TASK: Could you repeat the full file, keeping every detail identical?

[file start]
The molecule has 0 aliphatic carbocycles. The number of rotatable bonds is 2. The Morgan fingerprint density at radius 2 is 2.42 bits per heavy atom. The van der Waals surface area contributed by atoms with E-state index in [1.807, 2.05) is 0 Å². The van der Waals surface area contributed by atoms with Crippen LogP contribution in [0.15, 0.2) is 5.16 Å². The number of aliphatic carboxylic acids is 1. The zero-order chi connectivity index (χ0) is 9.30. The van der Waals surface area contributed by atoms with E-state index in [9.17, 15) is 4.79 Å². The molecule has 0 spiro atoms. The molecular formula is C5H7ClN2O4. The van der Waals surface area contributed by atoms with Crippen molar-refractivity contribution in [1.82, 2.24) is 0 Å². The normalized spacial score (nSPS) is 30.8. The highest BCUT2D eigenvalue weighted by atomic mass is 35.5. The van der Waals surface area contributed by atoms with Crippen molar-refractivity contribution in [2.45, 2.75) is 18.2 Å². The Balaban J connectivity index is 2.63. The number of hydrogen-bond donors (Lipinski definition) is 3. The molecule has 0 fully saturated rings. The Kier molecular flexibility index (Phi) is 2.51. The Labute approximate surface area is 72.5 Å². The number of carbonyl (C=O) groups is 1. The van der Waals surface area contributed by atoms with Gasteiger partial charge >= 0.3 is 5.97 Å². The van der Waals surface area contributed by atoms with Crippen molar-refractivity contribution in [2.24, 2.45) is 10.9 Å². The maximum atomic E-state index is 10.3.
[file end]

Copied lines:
The molecule has 0 aliphatic carbocycles. The number of rotatable bonds is 2. The Morgan fingerprint density at radius 2 is 2.42 bits per heavy atom. The van der Waals surface area contributed by atoms with E-state index in [1.807, 2.05) is 0 Å². The van der Waals surface area contributed by atoms with Crippen LogP contribution in [0.15, 0.2) is 5.16 Å². The number of aliphatic carboxylic acids is 1. The zero-order chi connectivity index (χ0) is 9.30. The van der Waals surface area contributed by atoms with E-state index in [9.17, 15) is 4.79 Å². The molecule has 0 spiro atoms. The molecular formula is C5H7ClN2O4. The van der Waals surface area contributed by atoms with Crippen molar-refractivity contribution in [1.82, 2.24) is 0 Å². The normalized spacial score (nSPS) is 30.8. The highest BCUT2D eigenvalue weighted by atomic mass is 35.5. The van der Waals surface area contributed by atoms with Crippen molar-refractivity contribution in [2.45, 2.75) is 18.2 Å². The Balaban J connectivity index is 2.63. The number of hydrogen-bond donors (Lipinski definition) is 3. The molecule has 0 fully saturated rings. The Kier molecular flexibility index (Phi) is 2.51. The Labute approximate surface area is 72.5 Å². The number of carbonyl (C=O) groups is 1. The van der Waals surface area contributed by atoms with Gasteiger partial charge >= 0.3 is 5.97 Å². The van der Waals surface area contributed by atoms with Crippen molar-refractivity contribution in [2.24, 2.45) is 10.9 Å². The maximum atomic E-state index is 10.3.